A comprehensive manual for healthy eating that could become a pregnant woman’s most helpful resource.

Pub Date: July 2, 2019

ISBN: 978-0-7382-8510-8

Page Count: 416

Publisher: Da Capo Lifelong Books

Review Posted Online: Dec. 20, 2019

Kirkus Reviews Issue: Feb. 1, 2020

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Skloot's meticulous, riveting account strikes a humanistic balance between sociological history, venerable portraiture and...

THE IMMORTAL LIFE OF HENRIETTA LACKS

A dense, absorbing investigation into the medical community's exploitation of a dying woman and her family's struggle to salvage truth and dignity decades later.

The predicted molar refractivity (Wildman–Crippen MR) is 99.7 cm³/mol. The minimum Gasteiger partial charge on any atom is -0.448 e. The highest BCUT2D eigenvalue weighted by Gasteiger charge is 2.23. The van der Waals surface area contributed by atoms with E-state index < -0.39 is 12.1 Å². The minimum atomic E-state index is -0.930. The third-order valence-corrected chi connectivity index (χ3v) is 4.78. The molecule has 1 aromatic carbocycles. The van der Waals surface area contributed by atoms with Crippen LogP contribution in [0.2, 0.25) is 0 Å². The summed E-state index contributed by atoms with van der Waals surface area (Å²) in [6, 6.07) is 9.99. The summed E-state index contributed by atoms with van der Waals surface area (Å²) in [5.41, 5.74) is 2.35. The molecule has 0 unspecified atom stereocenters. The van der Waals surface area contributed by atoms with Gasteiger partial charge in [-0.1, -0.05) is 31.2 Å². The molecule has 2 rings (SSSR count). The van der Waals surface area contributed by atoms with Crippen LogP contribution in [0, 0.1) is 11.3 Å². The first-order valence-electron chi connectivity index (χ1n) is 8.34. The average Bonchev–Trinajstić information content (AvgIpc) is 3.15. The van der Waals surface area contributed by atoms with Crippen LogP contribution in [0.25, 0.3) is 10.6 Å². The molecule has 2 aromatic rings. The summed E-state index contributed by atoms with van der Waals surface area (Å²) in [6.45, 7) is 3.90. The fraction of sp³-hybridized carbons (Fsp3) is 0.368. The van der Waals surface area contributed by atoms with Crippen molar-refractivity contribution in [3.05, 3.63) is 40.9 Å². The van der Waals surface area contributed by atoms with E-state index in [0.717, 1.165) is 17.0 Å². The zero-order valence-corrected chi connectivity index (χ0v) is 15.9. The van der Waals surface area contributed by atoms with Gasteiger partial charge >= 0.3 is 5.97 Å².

In a well-paced, vibrant narrative, Popular Science contributor and Culture Dish blogger Skloot (Creative Writing/Univ. of Memphis) demonstrates that for every human cell put under a microscope, a complex life story is inexorably attached, to which doctors, researchers and laboratories have often been woefully insensitive and unaccountable. In 1951, Henrietta Lacks, an African-American mother of five, was diagnosed with what proved to be a fatal form of cervical cancer. At Johns Hopkins, the doctors harvested cells from her cervix without her permission and distributed them to labs around the globe, where they were multiplied and used for a diverse array of treatments. Known as HeLa cells, they became one of the world's most ubiquitous sources for medical research of everything from hormones, steroids and vitamins to gene mapping, in vitro fertilization, even the polio vaccine—all without the knowledge, must less consent, of the Lacks family. Skloot spent a decade interviewing every relative of Lacks she could find, excavating difficult memories and long-simmering outrage that had lay dormant since their loved one's sorrowful demise. Equal parts intimate biography and brutal clinical reportage, Skloot's graceful narrative adeptly navigates the wrenching Lack family recollections and the sobering, overarching realities of poverty and pre–civil-rights racism. The author's style is matched by a methodical scientific rigor and manifest expertise in the field.